A war for neurotics

Now it’s all over, what was all the shooting about?

To answer that question, we’d first need to know something of each side’s aims. Hezbollah’s were reasonably clear, at least as far as the decision to take the two soldiers prisoner went: put pressure on the Israelis to release their remaining Lebanese prisoners, and not incidentally demonstrate they were still Gangster Number One. After all, Hamas had managed to pull off the capture of Gideon Shalit and the destruction of a tank only days before, so something needed doing to maintain respect.

What they didn’t reckon with, basing their perceptual framework on Ariel Sharon’s 2004 decision to exchange prisoners, was the Israeli freakout that followed. Once that began, Hezbollah’s aims were to hold on to as much as possible whilst keeping their army in being, and score prestige triumphs like rocketing Haifa harbour and flying drones into Israel. Simple enough.

What were the Israeli aims, though? Just get the soldiers back? Negotiation would have done that. And, in the end, it doesn’t seem to have worried them very much. The Israelis seem remarkably unconcerned that two of their soldiers are left in Hezbollah hands – still! Demolish Hezbollah? Well, they seem to have liked the idea. But, if you look at the situation maps, their actions do not correspond to such grandiose goals. Quite simply, they did not go very far into Lebanon, ever – despite the talk of going to the Litani, they only went there as a token presence. Secure the north from rockets? This would have meant going well beyond the Litani, perhaps to the Awali river line, which would have put the great bulk of the rockets out of range for as long as they stayed. But they spent so much time talking of a two mile deep security zone – which would help not a jot.

There are a couple of explanations. One is that they would have marched to the Litani but Hezbollah (and the Shia Amal, and the Communists) beat them. I’m not sure. They certainly put up an impressive defence, but whether they could have prevented Tsahal from breaking through if it had been bent on doing so is another matter. In all, four Israeli divisions were employed, and at no time was a manoeuvre bigger than brigade strength launched except perhaps at the very end. Another is that the Israelis were trying to avoid the 1978 scenario, where Hezbollah just retires behind the Litani in an affair of outposts, by trying to draw them on to their positions in the south. Another is that they were conflicted and unsure of aims, and that there was effectively no overall strategy. If 1982 was a war for psychotics, with its obsessive blitz ever further north and climatic massacre, this was one for neurotics.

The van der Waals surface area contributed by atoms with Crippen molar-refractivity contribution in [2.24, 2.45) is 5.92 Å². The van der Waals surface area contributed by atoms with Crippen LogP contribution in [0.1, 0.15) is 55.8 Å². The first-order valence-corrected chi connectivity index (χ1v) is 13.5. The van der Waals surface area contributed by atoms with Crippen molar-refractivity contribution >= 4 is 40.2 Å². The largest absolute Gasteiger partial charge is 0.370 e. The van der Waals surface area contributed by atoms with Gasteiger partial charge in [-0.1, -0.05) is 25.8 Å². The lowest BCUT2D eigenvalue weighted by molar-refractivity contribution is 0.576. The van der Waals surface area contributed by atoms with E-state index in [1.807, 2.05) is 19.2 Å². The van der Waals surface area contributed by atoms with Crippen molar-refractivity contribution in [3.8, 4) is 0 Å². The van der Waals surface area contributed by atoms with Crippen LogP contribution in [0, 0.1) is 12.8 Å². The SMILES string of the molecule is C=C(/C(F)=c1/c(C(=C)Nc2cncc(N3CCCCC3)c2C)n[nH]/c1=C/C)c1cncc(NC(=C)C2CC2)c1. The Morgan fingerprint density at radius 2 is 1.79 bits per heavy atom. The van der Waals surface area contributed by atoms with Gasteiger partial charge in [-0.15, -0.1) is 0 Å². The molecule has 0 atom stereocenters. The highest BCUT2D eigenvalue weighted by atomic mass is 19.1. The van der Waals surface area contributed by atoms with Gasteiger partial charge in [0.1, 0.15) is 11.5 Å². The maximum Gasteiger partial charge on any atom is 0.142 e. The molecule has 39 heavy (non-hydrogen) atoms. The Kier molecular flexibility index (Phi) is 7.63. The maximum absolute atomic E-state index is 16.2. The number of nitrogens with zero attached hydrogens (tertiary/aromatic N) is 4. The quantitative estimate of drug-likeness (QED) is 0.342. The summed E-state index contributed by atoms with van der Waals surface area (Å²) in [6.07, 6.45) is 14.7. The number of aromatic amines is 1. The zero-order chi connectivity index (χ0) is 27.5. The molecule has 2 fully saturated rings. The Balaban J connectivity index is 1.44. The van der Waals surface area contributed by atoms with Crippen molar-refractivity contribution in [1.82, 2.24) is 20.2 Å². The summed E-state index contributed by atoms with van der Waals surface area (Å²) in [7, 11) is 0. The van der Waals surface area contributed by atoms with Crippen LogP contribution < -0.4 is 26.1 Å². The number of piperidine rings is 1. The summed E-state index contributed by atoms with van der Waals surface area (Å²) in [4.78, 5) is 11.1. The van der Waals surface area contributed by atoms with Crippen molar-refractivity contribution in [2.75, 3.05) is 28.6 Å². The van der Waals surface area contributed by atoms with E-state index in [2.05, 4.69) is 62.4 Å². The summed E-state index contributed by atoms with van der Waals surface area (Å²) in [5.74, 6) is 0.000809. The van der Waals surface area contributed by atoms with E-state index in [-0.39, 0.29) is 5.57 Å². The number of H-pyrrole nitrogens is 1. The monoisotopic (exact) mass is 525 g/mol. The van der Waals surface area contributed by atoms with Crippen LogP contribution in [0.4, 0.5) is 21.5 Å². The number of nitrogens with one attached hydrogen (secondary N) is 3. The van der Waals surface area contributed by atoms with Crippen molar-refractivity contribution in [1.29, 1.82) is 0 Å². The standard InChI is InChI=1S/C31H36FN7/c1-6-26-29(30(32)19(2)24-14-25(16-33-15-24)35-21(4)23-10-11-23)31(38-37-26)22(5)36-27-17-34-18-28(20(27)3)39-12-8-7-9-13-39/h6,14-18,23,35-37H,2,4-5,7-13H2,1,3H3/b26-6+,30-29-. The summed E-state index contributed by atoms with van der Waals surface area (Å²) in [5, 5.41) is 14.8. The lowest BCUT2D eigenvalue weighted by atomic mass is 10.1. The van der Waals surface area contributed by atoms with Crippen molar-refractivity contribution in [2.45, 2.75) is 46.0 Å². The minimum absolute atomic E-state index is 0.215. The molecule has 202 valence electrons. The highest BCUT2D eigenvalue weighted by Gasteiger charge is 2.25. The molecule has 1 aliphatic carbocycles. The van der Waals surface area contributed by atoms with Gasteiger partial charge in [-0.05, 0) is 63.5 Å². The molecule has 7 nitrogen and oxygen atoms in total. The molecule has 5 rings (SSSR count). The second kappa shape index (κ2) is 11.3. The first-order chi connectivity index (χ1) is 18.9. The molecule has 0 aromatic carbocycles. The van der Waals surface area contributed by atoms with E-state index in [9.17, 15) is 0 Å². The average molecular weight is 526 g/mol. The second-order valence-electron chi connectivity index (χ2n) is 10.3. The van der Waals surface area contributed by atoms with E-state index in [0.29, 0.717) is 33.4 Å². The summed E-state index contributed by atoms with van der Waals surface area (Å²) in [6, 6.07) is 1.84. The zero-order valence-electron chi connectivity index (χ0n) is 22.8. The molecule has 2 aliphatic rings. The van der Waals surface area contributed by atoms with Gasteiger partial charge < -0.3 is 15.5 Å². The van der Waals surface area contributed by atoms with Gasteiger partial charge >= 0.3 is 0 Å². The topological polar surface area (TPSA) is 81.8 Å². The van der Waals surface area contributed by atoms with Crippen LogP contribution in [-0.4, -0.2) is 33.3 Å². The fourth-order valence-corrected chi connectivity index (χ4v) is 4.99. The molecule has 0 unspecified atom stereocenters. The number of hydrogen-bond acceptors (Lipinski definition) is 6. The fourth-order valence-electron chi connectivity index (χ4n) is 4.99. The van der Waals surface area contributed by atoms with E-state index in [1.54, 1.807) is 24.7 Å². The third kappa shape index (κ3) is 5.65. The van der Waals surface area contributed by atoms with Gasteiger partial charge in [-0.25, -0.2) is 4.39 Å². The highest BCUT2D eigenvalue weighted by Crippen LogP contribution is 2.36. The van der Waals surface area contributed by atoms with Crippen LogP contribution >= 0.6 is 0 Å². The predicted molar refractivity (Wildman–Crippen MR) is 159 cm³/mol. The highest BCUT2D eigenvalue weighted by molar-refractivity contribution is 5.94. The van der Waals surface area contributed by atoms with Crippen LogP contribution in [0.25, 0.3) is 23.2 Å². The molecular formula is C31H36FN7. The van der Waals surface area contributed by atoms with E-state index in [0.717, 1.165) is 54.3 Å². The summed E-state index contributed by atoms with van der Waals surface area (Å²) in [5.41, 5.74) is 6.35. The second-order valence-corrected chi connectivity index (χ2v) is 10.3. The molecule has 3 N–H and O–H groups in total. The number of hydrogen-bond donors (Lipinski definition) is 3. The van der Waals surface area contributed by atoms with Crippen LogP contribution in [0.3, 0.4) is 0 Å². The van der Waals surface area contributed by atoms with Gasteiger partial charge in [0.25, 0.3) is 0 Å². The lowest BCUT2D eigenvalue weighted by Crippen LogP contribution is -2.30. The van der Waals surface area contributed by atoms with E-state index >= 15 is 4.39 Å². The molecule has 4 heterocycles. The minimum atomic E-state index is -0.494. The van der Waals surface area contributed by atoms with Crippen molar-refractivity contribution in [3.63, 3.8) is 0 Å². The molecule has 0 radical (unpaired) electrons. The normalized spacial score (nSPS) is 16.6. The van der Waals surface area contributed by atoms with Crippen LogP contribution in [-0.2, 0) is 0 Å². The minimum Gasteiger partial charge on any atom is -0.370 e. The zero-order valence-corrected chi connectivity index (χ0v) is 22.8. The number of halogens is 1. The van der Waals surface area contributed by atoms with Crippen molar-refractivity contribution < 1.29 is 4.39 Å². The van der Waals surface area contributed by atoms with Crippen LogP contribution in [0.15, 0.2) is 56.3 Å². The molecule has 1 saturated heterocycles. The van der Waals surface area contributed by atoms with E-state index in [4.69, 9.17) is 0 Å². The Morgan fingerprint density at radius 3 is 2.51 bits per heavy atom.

The drawing-on tactic is possible, I suppose, but for an army as tank-oriented as the Israelis against an enemy made up of small mobile ATGW teams, very unfavourable. It would have amounted to parking a lot of tanks in southern Lebanon as targets. It might have had some appeal to a command torn between the will to wound and the fear to strike, though, unwilling to plunge north but under pressure to confront the enemy. It might also have appealed to the airpower theorist, Halutz, as a way of flushing Hezbollah fighters so his aircraft could attack them – but three-man rocket teams are not good targets, and the decision not to charge north meant that they wouldn’t collect at the bridges like good little sheep. (This may be the result of learning the wrong lesson from Kosovo.)

That the IDF simply didn’t have a strategy is perhaps supported by the fact a key commander, the head of the northern command, was sacked. Everyone will now draw whatever conclusions they want from the war – the 4th Generation Warfare crowd will point to the rocketing of the Haifa port and the village reserve groups with their rockets as more evidence for their side, the neo-cons will cry Iran, the Quai d’Orsay will positively purr, and the Lebanese will in all probability conclude that the more tank-hunters between them and the Israelis, the better.

I prefer the Colonel’s analysis, which is that Hezbollah is just at the turning point from a guerrilla force to an army in Maoist revolutionary war theory. They are known to have studied Vietnam extensively, after all. For the laughs, meanwhile, Col. Lang described the Hezbollah first line of defence as the Tabouleh Line, with the next being the Shawarma Line. I disagree. I think the talk of bunkers and tunnel complexes is overrated – every front-line account I’ve seen speaks of small groups of tank hunters shooting and moving, hiding out in the open, and practically all the Israeli losses came from them. It’s more accurate to say that Hezbollah drew the Israelis into a hoummus.




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